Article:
I worked at a place once that didn’t allow cakes (like for birthdays or other occasions) to be brought in, but would provide special desserts or, if arranged in advance, would make a dessert to the customer’s specifications. It was pricey, but customers loved the special birthday cakes!
    A few years ago, I had a small group of college kids eating dinner in my section, and they were joined by a friend who brought her own Chinese take-out, and proceeded to eat it! At the request of management, I asked her several times to stop, pointed out that we didn’t allow consumption of outside food, showed her our menu, until I had to have the manager intervene, who asked her to leave. The position she put me in, I felt, was ridiculous, since I was enjoying waiting on her friends, and had to enforce house policy, which kind of put a damper on the whole thing.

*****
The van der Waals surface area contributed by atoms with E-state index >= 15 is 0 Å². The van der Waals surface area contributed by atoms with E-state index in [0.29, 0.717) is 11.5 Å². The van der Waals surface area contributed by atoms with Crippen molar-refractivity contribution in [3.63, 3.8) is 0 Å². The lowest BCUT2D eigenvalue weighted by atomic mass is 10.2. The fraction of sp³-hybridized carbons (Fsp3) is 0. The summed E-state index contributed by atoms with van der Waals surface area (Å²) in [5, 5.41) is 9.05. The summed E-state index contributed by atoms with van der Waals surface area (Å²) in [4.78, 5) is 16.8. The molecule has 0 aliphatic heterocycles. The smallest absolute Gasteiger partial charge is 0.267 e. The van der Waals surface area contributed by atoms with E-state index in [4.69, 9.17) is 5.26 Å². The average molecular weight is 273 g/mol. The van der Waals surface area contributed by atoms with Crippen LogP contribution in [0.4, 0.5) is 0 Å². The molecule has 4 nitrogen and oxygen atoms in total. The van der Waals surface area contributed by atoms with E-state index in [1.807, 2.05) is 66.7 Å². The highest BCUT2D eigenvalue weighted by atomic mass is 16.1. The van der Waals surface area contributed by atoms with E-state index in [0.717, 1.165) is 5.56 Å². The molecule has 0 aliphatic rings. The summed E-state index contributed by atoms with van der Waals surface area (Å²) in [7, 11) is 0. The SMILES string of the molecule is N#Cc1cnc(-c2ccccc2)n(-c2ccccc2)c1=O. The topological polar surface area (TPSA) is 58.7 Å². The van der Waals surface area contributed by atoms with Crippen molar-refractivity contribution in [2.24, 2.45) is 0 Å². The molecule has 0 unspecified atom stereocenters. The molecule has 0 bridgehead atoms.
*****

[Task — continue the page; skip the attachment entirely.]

12. Stevie says:

    I will also add that a friend once likened this whole subject to whether it would be appropriate for you to be invited to a acquaintance’s house for dinner and show up with your own food to eat instead of theirs. It’s just rude. If you go to a restaurant and want to be treated as a guest, act like one. Partake of what is offered, or don’t go.

  13. Peter says:

    Coffee became an event as soon as people saw spending $5 on coffee as a status symbol. As a general rule most food establishments pay hard earned money to advertise their place of business. Unless they are a Burger King or other fast food giant not named McDonald’s they do not mention their competitors in their ads. Doing so only promotes another brand. The same applies to allowing a customer to bring a competitor’s product into their establishment.

    Unfortunately with the advent of cell phones and other intrusive devices people have no common sense idea as to what is and is not appropriate. Bringing outside product into an establishment is just plain wrong. Anybody that has a problem with that just needs to get over themselves or buy a smaller cup of coffee.

  14. Cathy says:

    WOW!